Sunday marked the beginning of the NFL's in-season trading window. We saw the first moderately significant swap of October when the Falcons quietly shipped linebacker Deion Jones to the Browns for a swap of late-round picks. The move essentially was a salary dump for a player the Falcons have been trying to move all summer and had already paid an $8.5 million bonus in September. With Cleveland linebacker Anthony Walker done for the year (left knee), the team needed another off-ball linebacker to play alongside Jeremiah Owusu-Koramoah.
We only have to go back to last year to see how trades help mold the postseason. In August 2021, the Bengals swapped former first-round pick Billy Price for Giants defensive tackle BJ Hill and landed on an impact contributor, with Hill racking up 5.5 sacks in the regular season and 1.5 more during their run to the Super Bowl. And the Rams sent second- and third-round picks to the Broncos for edge rusher Von Miller, with Denver paying virtually all of his remaining salary. It allowed L.A. coach Sean McVay to add a future Hall of Famer for the minimum, and I'm not sure the Rams would have won Super Bowl LVI without Miller's one-on-one dominance during January and February.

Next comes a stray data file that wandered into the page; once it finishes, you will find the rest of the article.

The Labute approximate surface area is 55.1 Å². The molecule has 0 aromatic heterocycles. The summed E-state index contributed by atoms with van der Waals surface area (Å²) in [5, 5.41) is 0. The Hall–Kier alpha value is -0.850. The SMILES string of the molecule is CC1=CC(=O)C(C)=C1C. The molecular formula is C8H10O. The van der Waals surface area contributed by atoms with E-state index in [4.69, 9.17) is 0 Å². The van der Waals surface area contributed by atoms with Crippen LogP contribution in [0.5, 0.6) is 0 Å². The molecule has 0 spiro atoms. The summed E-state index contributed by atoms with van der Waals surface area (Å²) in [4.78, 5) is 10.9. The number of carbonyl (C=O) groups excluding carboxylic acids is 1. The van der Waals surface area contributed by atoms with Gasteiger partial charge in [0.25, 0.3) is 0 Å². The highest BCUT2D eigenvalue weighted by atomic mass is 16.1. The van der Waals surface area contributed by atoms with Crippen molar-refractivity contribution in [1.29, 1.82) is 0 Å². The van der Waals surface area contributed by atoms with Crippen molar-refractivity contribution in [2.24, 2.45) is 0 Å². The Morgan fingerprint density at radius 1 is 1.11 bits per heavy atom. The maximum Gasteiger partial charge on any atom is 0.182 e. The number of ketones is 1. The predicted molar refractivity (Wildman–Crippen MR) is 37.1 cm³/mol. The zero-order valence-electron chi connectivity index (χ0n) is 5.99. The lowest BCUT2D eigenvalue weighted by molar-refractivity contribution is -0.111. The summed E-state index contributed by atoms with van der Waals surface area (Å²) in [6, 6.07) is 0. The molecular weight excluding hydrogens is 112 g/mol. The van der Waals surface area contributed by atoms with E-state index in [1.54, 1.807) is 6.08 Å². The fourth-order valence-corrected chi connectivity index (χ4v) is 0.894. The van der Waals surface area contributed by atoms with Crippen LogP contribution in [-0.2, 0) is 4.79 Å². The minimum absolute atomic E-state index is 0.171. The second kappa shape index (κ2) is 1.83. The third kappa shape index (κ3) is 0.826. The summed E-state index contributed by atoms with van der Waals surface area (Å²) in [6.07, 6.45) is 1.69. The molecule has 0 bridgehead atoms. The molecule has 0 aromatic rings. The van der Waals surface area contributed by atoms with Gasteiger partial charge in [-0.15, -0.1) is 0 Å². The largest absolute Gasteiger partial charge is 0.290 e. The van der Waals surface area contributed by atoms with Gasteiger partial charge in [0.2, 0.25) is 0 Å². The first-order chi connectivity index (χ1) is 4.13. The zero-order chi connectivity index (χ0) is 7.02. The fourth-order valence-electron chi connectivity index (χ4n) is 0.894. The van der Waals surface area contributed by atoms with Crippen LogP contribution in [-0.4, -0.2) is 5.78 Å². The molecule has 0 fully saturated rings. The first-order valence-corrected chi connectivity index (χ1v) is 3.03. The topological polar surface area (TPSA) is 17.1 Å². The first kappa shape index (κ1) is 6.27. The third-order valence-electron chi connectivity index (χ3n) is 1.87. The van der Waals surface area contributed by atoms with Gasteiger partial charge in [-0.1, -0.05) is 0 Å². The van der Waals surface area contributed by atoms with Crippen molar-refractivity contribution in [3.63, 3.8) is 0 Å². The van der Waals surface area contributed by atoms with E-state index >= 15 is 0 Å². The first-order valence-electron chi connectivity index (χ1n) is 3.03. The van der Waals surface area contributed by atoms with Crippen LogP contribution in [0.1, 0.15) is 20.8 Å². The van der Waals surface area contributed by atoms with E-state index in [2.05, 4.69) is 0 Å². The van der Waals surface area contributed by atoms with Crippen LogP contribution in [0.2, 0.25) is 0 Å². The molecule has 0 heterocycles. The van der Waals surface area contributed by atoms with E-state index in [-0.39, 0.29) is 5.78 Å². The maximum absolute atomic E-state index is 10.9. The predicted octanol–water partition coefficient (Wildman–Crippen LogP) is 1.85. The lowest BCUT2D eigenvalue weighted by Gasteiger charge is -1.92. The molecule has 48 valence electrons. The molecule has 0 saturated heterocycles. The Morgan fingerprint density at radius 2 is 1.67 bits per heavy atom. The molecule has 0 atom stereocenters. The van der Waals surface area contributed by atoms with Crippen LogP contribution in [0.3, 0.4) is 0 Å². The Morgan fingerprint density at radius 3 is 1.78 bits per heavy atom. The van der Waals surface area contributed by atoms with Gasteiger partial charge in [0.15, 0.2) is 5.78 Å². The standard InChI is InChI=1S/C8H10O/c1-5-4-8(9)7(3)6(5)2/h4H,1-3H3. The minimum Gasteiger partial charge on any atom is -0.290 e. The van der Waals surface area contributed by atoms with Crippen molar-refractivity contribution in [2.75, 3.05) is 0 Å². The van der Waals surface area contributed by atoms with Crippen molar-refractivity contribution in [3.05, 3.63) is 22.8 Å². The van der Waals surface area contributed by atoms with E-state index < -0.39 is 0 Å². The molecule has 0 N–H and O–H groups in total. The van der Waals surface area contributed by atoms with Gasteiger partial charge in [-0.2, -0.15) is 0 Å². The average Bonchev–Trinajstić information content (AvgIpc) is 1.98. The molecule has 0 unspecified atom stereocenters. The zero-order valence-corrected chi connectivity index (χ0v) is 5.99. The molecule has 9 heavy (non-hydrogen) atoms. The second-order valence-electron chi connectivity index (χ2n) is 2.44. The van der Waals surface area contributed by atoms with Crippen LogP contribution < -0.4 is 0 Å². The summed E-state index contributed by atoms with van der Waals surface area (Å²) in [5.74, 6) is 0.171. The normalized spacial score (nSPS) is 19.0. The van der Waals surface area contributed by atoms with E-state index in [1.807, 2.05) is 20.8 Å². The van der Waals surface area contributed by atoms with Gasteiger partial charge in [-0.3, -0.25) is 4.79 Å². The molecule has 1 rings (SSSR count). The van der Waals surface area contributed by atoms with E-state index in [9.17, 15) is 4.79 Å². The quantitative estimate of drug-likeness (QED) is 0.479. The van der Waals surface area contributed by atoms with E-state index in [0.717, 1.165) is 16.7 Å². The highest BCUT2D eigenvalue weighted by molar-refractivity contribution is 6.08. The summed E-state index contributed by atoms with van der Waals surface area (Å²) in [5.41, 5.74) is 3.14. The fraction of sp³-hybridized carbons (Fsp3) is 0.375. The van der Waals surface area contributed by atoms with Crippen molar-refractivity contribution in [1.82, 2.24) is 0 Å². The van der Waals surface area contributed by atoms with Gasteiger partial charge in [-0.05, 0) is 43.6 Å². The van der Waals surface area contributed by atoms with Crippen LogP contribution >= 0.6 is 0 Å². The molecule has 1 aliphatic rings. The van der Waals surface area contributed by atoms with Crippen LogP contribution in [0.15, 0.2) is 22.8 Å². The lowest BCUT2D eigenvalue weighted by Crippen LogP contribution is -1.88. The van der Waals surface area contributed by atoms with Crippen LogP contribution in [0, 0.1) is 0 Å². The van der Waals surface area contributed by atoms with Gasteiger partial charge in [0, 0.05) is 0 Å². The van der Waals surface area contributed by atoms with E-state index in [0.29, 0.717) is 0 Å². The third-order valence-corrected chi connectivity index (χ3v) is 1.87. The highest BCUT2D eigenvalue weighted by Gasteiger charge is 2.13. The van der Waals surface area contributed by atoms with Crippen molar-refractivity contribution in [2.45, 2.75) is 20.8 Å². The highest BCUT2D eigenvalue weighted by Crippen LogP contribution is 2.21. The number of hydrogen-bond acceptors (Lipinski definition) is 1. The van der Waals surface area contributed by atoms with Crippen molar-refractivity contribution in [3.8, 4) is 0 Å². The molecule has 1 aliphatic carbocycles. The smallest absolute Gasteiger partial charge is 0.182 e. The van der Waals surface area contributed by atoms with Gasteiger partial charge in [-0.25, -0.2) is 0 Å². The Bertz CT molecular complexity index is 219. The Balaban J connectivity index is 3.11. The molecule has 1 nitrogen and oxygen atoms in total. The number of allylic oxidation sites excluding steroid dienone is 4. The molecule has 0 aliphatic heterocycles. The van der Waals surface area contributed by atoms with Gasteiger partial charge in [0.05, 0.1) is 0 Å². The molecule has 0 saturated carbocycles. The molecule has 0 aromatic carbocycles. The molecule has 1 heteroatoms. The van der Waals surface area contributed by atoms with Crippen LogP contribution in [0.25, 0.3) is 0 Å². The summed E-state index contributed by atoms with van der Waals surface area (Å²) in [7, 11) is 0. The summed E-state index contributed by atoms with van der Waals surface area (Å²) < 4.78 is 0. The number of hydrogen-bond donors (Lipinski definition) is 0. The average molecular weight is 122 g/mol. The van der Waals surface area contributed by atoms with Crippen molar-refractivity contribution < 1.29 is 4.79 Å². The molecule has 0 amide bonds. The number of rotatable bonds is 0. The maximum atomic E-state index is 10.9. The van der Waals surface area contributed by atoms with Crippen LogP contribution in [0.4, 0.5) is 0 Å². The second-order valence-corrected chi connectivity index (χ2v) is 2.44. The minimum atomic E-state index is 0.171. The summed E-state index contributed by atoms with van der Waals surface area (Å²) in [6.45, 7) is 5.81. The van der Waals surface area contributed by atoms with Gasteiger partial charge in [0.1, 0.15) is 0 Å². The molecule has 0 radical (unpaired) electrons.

Most deals won't be quite as significant or involve names as notable as the Miller trade, but there's plenty of logical action to go around before the Nov. 1 trade deadline.
Let's run through 15 realistic trades that could make sense for both sides. In many cases, I'm looking at players who are struggling to find time for one team who could be a useful fit on another. In others, I'm arguing it's time for a more significant player to move on to a more competitive team. I've tried to honor each team's salary cap capabilities and flexibility as part of each deal.
We'll start with a pair of deals that would send playmakers to Buffalo:
Jump to a notable trade proposal:
Barkley | Claypool | Erving
Quinn | Trubisky | Montgomery